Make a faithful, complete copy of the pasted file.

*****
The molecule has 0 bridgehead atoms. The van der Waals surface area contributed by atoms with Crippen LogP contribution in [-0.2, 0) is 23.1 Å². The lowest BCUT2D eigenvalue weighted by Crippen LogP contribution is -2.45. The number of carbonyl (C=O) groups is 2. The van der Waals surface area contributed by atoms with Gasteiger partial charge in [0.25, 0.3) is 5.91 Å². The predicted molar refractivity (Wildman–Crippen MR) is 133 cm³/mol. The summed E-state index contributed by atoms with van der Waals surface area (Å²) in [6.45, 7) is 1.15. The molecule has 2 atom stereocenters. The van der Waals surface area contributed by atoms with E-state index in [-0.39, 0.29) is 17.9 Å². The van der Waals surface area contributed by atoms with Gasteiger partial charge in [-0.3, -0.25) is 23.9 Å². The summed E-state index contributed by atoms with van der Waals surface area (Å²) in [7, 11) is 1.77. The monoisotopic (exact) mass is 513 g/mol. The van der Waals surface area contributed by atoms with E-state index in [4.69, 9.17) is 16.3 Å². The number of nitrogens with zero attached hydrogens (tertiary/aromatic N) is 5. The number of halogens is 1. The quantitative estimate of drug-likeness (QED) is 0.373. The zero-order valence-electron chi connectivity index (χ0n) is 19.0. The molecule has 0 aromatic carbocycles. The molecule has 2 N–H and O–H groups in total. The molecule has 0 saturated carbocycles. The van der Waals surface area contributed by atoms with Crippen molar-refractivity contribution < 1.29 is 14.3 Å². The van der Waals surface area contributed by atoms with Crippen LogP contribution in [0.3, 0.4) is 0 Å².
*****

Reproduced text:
The molecule has 0 bridgehead atoms. The van der Waals surface area contributed by atoms with Crippen LogP contribution in [-0.2, 0) is 23.1 Å². The lowest BCUT2D eigenvalue weighted by Crippen LogP contribution is -2.45. The number of carbonyl (C=O) groups is 2. The van der Waals surface area contributed by atoms with Gasteiger partial charge in [0.25, 0.3) is 5.91 Å². The predicted molar refractivity (Wildman–Crippen MR) is 133 cm³/mol. The summed E-state index contributed by atoms with van der Waals surface area (Å²) in [6.45, 7) is 1.15. The molecule has 2 atom stereocenters. The van der Waals surface area contributed by atoms with E-state index in [-0.39, 0.29) is 17.9 Å². The van der Waals surface area contributed by atoms with Gasteiger partial charge in [-0.3, -0.25) is 23.9 Å². The summed E-state index contributed by atoms with van der Waals surface area (Å²) in [7, 11) is 1.77. The monoisotopic (exact) mass is 513 g/mol. The van der Waals surface area contributed by atoms with E-state index in [4.69, 9.17) is 16.3 Å². The number of nitrogens with zero attached hydrogens (tertiary/aromatic N) is 5. The number of halogens is 1. The quantitative estimate of drug-likeness (QED) is 0.373. The zero-order valence-electron chi connectivity index (χ0n) is 19.0. The molecule has 0 aromatic carbocycles. The molecule has 2 N–H and O–H groups in total. The molecule has 0 saturated carbocycles. The van der Waals surface area contributed by atoms with Crippen molar-refractivity contribution < 1.29 is 14.3 Å². The van der Waals surface area contributed by atoms with Crippen LogP contribution in [0.3, 0.4) is 0 Å².